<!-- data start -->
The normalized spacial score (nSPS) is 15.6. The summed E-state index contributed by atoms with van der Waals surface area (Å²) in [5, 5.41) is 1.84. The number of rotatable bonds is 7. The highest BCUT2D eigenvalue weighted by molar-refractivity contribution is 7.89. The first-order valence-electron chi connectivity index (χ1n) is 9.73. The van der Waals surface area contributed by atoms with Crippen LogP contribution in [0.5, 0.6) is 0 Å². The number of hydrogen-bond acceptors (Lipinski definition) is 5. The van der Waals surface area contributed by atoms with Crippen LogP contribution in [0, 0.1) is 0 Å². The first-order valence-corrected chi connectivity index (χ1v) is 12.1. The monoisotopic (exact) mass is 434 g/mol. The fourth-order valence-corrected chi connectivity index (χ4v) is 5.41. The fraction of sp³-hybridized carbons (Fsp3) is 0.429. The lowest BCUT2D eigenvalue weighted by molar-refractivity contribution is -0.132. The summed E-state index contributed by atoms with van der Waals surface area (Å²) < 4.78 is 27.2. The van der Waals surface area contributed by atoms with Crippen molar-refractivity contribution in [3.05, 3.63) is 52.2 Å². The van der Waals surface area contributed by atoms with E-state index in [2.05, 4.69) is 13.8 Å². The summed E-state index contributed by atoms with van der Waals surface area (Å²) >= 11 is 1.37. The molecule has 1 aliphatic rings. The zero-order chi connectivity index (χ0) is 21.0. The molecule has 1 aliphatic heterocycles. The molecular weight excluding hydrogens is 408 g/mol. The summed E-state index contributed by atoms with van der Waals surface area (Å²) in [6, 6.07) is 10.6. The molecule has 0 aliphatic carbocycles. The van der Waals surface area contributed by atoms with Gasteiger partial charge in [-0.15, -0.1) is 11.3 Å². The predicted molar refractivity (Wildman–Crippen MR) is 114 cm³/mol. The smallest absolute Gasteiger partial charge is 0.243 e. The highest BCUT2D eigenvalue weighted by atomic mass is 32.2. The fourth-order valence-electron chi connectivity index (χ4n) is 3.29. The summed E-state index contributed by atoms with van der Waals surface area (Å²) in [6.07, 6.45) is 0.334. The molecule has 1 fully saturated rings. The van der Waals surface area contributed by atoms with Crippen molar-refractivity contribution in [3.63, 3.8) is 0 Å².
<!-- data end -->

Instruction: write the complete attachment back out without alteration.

The normalized spacial score (nSPS) is 15.6. The summed E-state index contributed by atoms with van der Waals surface area (Å²) in [5, 5.41) is 1.84. The number of rotatable bonds is 7. The highest BCUT2D eigenvalue weighted by molar-refractivity contribution is 7.89. The first-order valence-electron chi connectivity index (χ1n) is 9.73. The van der Waals surface area contributed by atoms with Crippen LogP contribution in [0.5, 0.6) is 0 Å². The number of hydrogen-bond acceptors (Lipinski definition) is 5. The van der Waals surface area contributed by atoms with Crippen LogP contribution in [0, 0.1) is 0 Å². The first-order valence-corrected chi connectivity index (χ1v) is 12.1. The monoisotopic (exact) mass is 434 g/mol. The fourth-order valence-corrected chi connectivity index (χ4v) is 5.41. The fraction of sp³-hybridized carbons (Fsp3) is 0.429. The lowest BCUT2D eigenvalue weighted by molar-refractivity contribution is -0.132. The summed E-state index contributed by atoms with van der Waals surface area (Å²) < 4.78 is 27.2. The van der Waals surface area contributed by atoms with Crippen molar-refractivity contribution in [3.05, 3.63) is 52.2 Å². The van der Waals surface area contributed by atoms with E-state index in [2.05, 4.69) is 13.8 Å². The summed E-state index contributed by atoms with van der Waals surface area (Å²) >= 11 is 1.37. The molecule has 1 aliphatic rings. The zero-order chi connectivity index (χ0) is 21.0. The molecule has 1 aliphatic heterocycles. The molecular weight excluding hydrogens is 408 g/mol. The summed E-state index contributed by atoms with van der Waals surface area (Å²) in [6, 6.07) is 10.6. The molecule has 0 aliphatic carbocycles. The van der Waals surface area contributed by atoms with Gasteiger partial charge in [-0.15, -0.1) is 11.3 Å². The predicted molar refractivity (Wildman–Crippen MR) is 114 cm³/mol. The smallest absolute Gasteiger partial charge is 0.243 e. The highest BCUT2D eigenvalue weighted by atomic mass is 32.2. The fourth-order valence-electron chi connectivity index (χ4n) is 3.29. The summed E-state index contributed by atoms with van der Waals surface area (Å²) in [6.07, 6.45) is 0.334. The molecule has 1 fully saturated rings. The van der Waals surface area contributed by atoms with Crippen molar-refractivity contribution in [3.63, 3.8) is 0 Å².